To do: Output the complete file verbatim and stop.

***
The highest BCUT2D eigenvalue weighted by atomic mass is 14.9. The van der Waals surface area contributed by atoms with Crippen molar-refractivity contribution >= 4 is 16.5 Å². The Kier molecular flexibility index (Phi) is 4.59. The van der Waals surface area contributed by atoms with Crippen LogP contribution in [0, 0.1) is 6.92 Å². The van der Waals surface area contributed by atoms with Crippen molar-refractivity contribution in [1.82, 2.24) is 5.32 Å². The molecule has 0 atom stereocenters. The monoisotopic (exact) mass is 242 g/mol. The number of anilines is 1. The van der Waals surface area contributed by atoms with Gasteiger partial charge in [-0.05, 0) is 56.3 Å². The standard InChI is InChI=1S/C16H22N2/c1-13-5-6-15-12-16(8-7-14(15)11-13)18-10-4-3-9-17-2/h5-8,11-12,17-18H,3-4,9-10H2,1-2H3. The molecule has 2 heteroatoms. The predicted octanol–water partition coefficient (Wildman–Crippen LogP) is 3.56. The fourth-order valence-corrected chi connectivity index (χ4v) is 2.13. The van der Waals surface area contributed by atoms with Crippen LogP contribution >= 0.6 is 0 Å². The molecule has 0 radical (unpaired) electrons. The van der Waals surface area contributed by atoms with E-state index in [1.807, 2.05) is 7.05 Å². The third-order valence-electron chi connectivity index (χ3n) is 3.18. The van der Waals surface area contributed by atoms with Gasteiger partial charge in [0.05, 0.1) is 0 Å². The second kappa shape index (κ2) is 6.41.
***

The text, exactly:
The highest BCUT2D eigenvalue weighted by atomic mass is 14.9. The van der Waals surface area contributed by atoms with Crippen molar-refractivity contribution >= 4 is 16.5 Å². The Kier molecular flexibility index (Phi) is 4.59. The van der Waals surface area contributed by atoms with Crippen LogP contribution in [0, 0.1) is 6.92 Å². The van der Waals surface area contributed by atoms with Crippen molar-refractivity contribution in [1.82, 2.24) is 5.32 Å². The molecule has 0 atom stereocenters. The monoisotopic (exact) mass is 242 g/mol. The number of anilines is 1. The van der Waals surface area contributed by atoms with Gasteiger partial charge in [-0.05, 0) is 56.3 Å². The standard InChI is InChI=1S/C16H22N2/c1-13-5-6-15-12-16(8-7-14(15)11-13)18-10-4-3-9-17-2/h5-8,11-12,17-18H,3-4,9-10H2,1-2H3. The molecule has 2 heteroatoms. The predicted octanol–water partition coefficient (Wildman–Crippen LogP) is 3.56. The fourth-order valence-corrected chi connectivity index (χ4v) is 2.13. The van der Waals surface area contributed by atoms with Crippen LogP contribution >= 0.6 is 0 Å². The molecule has 0 radical (unpaired) electrons. The van der Waals surface area contributed by atoms with E-state index in [1.807, 2.05) is 7.05 Å². The third-order valence-electron chi connectivity index (χ3n) is 3.18. The van der Waals surface area contributed by atoms with Gasteiger partial charge in [0.05, 0.1) is 0 Å². The second kappa shape index (κ2) is 6.41.